Pet Dental Health Facts

All February long, we have been celebrating National Pet Dental Health month by sharing helpful health facts. Many pet parents don’t know about the dangers that can lurk inside their furry friend’s mouth, so it’s important to spread awareness to keep pets happy and healthy. After all, knowing the early signs and symptoms of dental disease can help prevent it down the road. That’s why, as February comes to a close, we want to share our favorite and most important pet dental health facts!

Get in the Know

Knowing signs of dental disease and discomfort is half the battle, and it’s your first step to stopping a medical emergency. Did you know…

Dental disease begins early. By the age of three, most dogs and cats already have some degree of dental disease. The signs are usually bad breath, yellow buildup on teeth, and red or swollen gums. To prevent further damage, we recommend dental evaluations become a yearly part of your pet’s veterinary care. Luckily, we do dental procedures of all kinds right here at our Community Clinic!

Dental discomfort is not just physical. You may notice signs of dental disease as physical changes in your pet: yellow teeth, bad breath, bleeding gums, or problems chewing. But did you know that dental discomfort can also manifest as behavioral as well? Look for changes in your pet’s behavior such as hiding, not wanting to be touched by the mouth, growling, hissing, or even nipping. These could be signs that your pet is in pain and needs a dental checkup!

Home care is essential. Brushing your pet’s teeth every day will promote good oral health and prevent potentially expensive procedures down the road. Plus, it’s easier than you may think! There are even pet-specific brushes and toothpastes designed for dogs and cats. The accumulation of plaque and tartar can also be prevented by feeding your pet a special dental diet—food that’s specifically designed to help preserve oral health.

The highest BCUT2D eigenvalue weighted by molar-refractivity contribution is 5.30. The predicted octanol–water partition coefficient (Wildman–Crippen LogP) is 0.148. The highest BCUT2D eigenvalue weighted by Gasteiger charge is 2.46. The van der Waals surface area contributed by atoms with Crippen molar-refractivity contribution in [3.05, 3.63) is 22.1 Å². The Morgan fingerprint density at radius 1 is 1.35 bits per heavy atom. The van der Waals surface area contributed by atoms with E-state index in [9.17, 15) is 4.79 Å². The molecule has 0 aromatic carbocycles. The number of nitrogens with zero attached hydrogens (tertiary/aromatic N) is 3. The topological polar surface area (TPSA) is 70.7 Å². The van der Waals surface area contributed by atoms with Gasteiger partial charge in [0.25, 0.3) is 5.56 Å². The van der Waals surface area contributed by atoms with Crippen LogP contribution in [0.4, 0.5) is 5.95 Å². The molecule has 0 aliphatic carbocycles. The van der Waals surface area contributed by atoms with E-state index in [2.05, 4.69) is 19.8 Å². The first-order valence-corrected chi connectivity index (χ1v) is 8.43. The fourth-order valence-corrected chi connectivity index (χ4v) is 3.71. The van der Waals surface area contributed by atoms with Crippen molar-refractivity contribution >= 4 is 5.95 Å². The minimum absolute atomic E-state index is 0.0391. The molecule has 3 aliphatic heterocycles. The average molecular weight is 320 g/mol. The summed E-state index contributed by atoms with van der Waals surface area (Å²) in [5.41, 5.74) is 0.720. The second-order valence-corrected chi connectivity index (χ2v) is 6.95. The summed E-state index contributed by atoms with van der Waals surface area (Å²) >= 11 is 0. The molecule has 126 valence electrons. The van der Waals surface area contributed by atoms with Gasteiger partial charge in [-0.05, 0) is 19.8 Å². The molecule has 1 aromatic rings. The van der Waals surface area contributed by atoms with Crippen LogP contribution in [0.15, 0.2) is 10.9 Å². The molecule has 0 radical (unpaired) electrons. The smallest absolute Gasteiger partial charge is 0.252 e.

Problems can lie beneath. While the outside of your pet’s teeth and gums are important to keep clean, a bigger problem can lie beneath. When bacteria begins to form on the teeth, a substance called plaque forms. When the plaque calcifies (or hardens), a different substance called tartar develops. Eventually, tartar eats away at the gums and causes pockets to form in your pet’s mouth which fill with bacteria. This can cause a slew of problems under the gum line and, if left untreated, can enter your pet’s bloodstream and effect their heart, liver, and other organs. This is why routine cleanings and dental check-ups are so important!

Your Next Steps

Now that you know our important pet dental health facts, you can take the next steps to helping your pet stay healthy. Call your vet or local animal clinic and request a dental check-up or cleaning. You may be surprised to hear how common dental procedures are and how easy it is for veterinarians to help. If you’re nervous or unsure about what such procedures entail, just ask! Here at AWS, we’re happy to answer all of your questions and put your mind at ease. Feel free to call our Community Clinic at (207) 292-2424 to set up an appointment for your pet.